Repeat the same process, laying the fabric face-to-face, pattern matching, pinning, allowing for turnings and cutting to length until you have cut out the total number of drops required for your curtains. Remember that, for fabrics with a staggered pattern match, if you are making a pair of curtains with a half-drop in each curtain (example: 2 ½ drops per curtain) special care is needed – refer to Step 14 above.
Now cut your linings. If the lining is the same width as your fabric, you will need the same number of drops. If the fabric is more than about 10cm (4") wider than the lining, you will need to allow extra drop(s) of lining to fully span the fabric width. If the fabric is a bit narrower than the lining, you can trim off excess lining at the making-up stage.
The linings should be cut to include 15cm (6”) for hems and enough turning at the top to finish behind the heading tape - 5cm (2”) for pencil pleat tape. Because the finished lining hem will sit 2.5cm (1”) higher than the curtain hem, the total cut length of the lining in this case will be curtain finished length less 2.5cm (1") (set up from hem) plus 15cm (6") (hem turning) plus 5cm (2") (top turning).
Cut the required number of lining drops. Make half-widths where appropriate to coordinate with half-widths of fabric (for example, for a pair of curtains with 1 ½ drops in each curtain).
Sewing drops together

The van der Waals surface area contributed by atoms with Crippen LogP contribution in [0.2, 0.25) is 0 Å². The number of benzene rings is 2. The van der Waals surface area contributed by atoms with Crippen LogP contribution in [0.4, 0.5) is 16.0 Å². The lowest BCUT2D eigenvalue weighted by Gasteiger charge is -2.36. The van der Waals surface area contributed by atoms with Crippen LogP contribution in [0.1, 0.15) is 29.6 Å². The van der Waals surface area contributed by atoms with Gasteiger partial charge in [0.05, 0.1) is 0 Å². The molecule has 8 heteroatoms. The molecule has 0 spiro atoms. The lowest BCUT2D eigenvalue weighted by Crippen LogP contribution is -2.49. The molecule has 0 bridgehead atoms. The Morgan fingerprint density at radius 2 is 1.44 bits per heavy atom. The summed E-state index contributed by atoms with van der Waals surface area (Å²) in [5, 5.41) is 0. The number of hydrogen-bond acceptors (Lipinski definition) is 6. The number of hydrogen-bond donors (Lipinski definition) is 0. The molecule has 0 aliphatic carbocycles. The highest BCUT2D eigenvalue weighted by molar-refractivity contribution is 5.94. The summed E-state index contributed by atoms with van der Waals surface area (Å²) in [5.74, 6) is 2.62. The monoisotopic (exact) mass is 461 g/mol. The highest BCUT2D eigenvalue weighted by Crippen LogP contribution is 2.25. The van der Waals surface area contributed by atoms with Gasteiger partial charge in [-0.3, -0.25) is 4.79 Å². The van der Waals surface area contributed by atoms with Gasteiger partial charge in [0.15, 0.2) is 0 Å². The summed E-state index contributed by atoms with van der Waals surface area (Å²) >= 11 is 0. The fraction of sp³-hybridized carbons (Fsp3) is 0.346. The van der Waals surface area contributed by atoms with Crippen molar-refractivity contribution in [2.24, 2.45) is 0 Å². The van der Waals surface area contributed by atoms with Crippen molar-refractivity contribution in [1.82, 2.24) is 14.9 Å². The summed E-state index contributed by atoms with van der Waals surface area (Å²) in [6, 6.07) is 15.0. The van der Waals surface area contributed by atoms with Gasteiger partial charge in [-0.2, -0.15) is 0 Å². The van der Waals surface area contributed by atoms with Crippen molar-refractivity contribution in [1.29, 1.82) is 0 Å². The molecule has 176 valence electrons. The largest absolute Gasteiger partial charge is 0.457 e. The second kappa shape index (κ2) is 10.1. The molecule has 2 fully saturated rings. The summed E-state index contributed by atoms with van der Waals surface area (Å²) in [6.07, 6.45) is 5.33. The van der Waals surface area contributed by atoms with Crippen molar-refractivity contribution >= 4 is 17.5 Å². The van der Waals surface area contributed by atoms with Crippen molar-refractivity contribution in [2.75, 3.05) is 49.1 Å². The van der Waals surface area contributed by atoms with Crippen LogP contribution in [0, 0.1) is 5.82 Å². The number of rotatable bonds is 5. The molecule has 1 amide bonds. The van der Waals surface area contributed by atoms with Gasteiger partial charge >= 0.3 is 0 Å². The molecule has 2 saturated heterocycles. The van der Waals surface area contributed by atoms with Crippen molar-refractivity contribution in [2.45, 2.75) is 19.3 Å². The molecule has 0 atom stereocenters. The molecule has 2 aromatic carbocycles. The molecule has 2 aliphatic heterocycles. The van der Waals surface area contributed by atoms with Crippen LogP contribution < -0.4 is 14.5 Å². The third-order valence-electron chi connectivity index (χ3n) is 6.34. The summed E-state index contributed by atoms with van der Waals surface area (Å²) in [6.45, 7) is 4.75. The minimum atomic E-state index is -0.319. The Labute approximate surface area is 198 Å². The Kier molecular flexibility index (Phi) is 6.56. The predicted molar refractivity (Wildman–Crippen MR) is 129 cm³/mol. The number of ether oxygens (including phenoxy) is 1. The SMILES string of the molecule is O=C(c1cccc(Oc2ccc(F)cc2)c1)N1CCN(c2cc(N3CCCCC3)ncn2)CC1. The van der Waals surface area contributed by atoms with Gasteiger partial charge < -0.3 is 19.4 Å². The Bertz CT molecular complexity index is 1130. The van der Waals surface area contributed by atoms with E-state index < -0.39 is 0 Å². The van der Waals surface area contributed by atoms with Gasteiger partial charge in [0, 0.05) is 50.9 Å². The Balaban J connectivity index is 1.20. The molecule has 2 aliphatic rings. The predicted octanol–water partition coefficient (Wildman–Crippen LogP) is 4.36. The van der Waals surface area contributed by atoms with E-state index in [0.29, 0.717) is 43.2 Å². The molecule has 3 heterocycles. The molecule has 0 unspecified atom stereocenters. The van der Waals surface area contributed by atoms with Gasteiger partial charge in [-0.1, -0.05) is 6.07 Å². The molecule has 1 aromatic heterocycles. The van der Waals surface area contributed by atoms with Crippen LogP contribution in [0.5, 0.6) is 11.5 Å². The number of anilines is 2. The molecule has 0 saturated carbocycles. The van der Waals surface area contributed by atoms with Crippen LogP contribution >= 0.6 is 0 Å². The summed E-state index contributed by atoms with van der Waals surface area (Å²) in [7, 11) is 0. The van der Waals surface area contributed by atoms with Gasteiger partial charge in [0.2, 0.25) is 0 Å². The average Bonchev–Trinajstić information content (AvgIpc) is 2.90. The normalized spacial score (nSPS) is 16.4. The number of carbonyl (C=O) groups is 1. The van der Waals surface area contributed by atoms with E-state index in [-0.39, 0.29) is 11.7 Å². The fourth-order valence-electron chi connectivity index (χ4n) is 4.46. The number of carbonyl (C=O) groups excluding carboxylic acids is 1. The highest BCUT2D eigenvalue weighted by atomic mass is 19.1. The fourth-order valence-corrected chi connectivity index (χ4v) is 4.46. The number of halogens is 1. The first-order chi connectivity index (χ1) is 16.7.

Seam the lining drops together, by aligning the edges and straight stitching with a sewing machine down the length, just inside the lining selvedge (edging). For example, for a pair of curtains with 2 widths in each curtain, you will just have 2 vertical seams to stitch. Take care to identify which side of the lining you are using as the visible side and, when seaming, lay visible side to visible side, so that when joined the selvedges will be on the “back” of the lining. Use an iron to press out the seams.
Press the lining hem over twice, 7.5cm (3”) and 7.5cm (3”). Machine along the top of this hem with a straight stitch.
Now seam the fabric drops together. For plain fabrics, the process is the same as for the linings. For patterned fabrics, with two drops laid face-to-face, peel back the selvedge of one fabric layer to decide where the seaming line best runs down the drop of fabric to achieve the best possible pattern match. Use an iron to press a line along this match position. Now use as many pins as you need to match the pattern carefully between the two drops.
Repeat Step 21 for each seam line.
Now carefully machine sew with a straight stitch along the seam lines, fabric face-to-face.
Step 24Place your fabric face down on the worktable and use an iron to press out the seams thoroughly.
Some selvedges may be “springy” causing the fabric to gather a little. If so, making little snips into the selvedge at 10cm intervals to relive any tension in the selvedge stitching. On lighter fabrics, it is sometimes possible for the writing or colour references printed onto the selvedge may show through to the face side of the fabric in strong light. If there is a risk of this, cut off the selvedge edges that have writing on, but do not go too close to your sewn seam.